THE FIRST thing that jumps out when watching Flannery is the accent, and the accents. Like most readers, we read in our own voice. So when Hazel Motes is talking in the book, it’s not Brad Dourif we hear, or Flannery O’Connor herself, but our own mind/voice/imagination. After all, Flannery O’Connor didn’t make many TV appearances, and before this week we just assumed she spoke in a deep west-of-the-Mississippi hard accent of the American South, sorta like a maiden version of Tommy Lee Jones. (What an ugly thought!)
But then this documentary made its way to Hot Springs, and our in-box, and it turns out Flannery O’Connor really did speak like a woman from east Georgia. That is, joejah. And what an accent, by jingo!
The makers of this film found the one extended interview M.F. O’Connor gave to a
television crew, and her accent pushed us east like a heavy summer wind. This is the accent that most women actors try to fake when they read in the teleplay that the character is from “the South.”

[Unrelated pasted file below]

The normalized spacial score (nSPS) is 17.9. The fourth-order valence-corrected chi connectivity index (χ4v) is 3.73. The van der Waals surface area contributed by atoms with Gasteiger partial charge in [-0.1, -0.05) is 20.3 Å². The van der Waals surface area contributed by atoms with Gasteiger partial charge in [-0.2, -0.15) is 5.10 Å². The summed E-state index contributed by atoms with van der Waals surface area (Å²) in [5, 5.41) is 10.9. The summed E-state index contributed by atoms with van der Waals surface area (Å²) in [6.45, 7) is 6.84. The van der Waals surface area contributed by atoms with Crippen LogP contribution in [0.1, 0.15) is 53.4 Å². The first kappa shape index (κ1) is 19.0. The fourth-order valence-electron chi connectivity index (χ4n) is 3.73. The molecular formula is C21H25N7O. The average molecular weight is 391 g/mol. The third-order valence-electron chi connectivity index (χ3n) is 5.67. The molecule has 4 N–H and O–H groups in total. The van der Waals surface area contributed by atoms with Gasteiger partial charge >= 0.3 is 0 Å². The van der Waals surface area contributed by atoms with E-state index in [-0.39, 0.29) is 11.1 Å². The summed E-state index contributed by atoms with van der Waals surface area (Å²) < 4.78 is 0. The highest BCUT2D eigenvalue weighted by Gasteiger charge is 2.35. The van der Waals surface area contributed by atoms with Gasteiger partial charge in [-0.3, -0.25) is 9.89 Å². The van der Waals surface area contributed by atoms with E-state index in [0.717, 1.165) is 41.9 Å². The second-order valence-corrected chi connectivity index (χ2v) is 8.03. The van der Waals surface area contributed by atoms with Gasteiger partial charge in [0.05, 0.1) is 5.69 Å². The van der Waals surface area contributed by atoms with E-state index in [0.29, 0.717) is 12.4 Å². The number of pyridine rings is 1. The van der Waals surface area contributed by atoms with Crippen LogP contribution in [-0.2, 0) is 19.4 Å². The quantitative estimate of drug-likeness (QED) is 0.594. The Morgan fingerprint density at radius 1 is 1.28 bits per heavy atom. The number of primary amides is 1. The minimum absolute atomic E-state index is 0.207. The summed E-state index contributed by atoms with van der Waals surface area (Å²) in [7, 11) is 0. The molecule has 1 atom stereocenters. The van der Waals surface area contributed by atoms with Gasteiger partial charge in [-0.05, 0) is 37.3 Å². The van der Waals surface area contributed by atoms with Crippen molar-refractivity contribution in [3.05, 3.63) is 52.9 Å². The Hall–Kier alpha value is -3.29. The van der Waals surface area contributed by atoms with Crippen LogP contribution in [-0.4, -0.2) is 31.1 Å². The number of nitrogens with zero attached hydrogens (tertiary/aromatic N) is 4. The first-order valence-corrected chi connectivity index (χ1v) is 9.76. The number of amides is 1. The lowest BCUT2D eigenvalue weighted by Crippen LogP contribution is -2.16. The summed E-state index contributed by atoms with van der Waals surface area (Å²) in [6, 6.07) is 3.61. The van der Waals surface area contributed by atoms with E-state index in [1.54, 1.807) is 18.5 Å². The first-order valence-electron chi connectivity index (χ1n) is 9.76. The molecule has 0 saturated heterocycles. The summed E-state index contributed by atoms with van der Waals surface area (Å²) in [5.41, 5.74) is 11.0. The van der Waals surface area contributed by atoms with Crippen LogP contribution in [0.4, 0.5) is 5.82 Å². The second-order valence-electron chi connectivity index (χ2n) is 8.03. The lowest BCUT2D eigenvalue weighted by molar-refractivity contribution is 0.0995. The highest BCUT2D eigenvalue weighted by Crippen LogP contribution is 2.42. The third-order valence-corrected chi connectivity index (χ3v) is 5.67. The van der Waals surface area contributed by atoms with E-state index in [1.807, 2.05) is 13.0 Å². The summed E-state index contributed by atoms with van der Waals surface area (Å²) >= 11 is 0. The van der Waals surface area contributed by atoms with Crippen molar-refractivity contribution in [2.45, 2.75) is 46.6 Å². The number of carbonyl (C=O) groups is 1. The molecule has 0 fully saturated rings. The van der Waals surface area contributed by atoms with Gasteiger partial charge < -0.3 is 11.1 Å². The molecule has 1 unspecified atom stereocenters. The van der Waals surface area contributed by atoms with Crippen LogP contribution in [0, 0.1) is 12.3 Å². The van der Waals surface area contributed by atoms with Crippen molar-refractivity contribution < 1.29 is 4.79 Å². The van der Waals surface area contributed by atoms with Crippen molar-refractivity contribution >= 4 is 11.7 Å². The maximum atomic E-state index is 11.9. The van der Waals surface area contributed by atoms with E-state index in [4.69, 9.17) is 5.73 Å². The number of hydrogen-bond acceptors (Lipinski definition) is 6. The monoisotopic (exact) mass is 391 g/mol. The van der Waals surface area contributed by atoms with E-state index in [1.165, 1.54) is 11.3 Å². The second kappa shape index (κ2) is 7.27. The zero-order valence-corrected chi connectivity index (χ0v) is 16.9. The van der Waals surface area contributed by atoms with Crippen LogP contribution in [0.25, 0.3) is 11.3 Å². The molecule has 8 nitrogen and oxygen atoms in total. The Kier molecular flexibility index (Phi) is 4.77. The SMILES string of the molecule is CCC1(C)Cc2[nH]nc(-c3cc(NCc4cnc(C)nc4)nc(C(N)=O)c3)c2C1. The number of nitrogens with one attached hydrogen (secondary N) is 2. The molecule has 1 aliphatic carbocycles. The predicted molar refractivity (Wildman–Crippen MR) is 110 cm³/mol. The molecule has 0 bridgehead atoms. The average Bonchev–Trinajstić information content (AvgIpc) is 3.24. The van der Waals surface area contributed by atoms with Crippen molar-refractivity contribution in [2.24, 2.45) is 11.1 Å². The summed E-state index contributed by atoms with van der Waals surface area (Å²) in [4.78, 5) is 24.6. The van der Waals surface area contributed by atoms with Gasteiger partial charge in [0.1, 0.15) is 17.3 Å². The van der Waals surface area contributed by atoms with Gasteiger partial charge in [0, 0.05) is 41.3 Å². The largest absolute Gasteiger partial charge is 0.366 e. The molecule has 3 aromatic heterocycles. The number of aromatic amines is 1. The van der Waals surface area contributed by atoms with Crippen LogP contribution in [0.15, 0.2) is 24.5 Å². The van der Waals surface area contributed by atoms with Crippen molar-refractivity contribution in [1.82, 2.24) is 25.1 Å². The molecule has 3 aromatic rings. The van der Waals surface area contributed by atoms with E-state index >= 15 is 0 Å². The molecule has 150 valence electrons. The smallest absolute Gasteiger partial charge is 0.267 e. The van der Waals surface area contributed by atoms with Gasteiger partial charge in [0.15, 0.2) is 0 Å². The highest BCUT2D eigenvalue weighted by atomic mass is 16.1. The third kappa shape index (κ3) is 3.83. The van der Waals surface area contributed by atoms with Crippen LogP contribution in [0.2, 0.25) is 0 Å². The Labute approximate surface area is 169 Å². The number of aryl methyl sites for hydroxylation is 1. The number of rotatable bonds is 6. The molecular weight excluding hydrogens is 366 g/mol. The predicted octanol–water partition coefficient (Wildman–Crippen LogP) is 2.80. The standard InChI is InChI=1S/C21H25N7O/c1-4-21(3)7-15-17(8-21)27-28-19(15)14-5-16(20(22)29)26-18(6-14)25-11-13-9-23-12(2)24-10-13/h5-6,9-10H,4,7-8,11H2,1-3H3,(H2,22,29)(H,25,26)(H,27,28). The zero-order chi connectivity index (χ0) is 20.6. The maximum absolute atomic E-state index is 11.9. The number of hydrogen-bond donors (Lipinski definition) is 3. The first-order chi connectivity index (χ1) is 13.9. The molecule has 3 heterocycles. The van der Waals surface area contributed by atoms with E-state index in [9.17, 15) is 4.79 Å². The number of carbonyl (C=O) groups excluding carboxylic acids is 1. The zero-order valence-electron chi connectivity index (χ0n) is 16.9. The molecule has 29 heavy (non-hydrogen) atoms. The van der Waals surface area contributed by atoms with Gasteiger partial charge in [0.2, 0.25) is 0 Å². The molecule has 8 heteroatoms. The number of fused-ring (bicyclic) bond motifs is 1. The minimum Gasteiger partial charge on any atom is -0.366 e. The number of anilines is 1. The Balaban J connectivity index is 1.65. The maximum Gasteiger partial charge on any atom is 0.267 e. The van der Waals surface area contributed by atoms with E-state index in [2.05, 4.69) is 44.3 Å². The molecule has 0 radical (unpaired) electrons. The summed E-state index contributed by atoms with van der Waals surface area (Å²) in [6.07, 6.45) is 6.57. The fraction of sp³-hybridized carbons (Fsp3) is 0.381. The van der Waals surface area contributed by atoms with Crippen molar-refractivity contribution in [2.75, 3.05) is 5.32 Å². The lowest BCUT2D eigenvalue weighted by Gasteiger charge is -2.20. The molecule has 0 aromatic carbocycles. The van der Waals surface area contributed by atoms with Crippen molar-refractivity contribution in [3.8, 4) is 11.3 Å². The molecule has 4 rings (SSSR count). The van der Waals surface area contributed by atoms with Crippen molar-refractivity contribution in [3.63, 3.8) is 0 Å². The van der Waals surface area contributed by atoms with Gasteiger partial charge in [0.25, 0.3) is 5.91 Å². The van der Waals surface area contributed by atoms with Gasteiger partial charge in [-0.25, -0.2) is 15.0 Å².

What they don’t know, most of them, is that an Augusta accent is so very different from a Texarkana accent is so very different from a New Orleans accent is so very different from a Nashville accent.
Note to Hollywood: Don’t fake an Augusta accent and try to pass it off as Texarkana. You just ruin everything.
Flannery O’Connor’s voice drips of Georgia, and, now that we’ve heard it for the first time, there’s nothing fake about it. She couldn’t finish an R at the end of a sentence on a bet.
And the people who knew her! Why, of course. She’s not ancient history, Mary Flannery O’Connor. If she’d lived past 39, she’d be about 95 today, but she probably wouldn’t say so in front of company. So there are plenty of folks around Milledgeville, Ga., who still remember the woman fondly. And were willing to talk to the makers of Flannery, most of them in accents that had us wishing for ripe peaches and boiled peanuts.
WHAT A talent, Miss Flannery O’Connor. And what a documentary these folks, Elizabeth Coffman and Mark Bosco, put together from limited sources and resources. No wonder it won the very first Library of Congress Lavine/Ken Burns Prize for Film. Much deserved.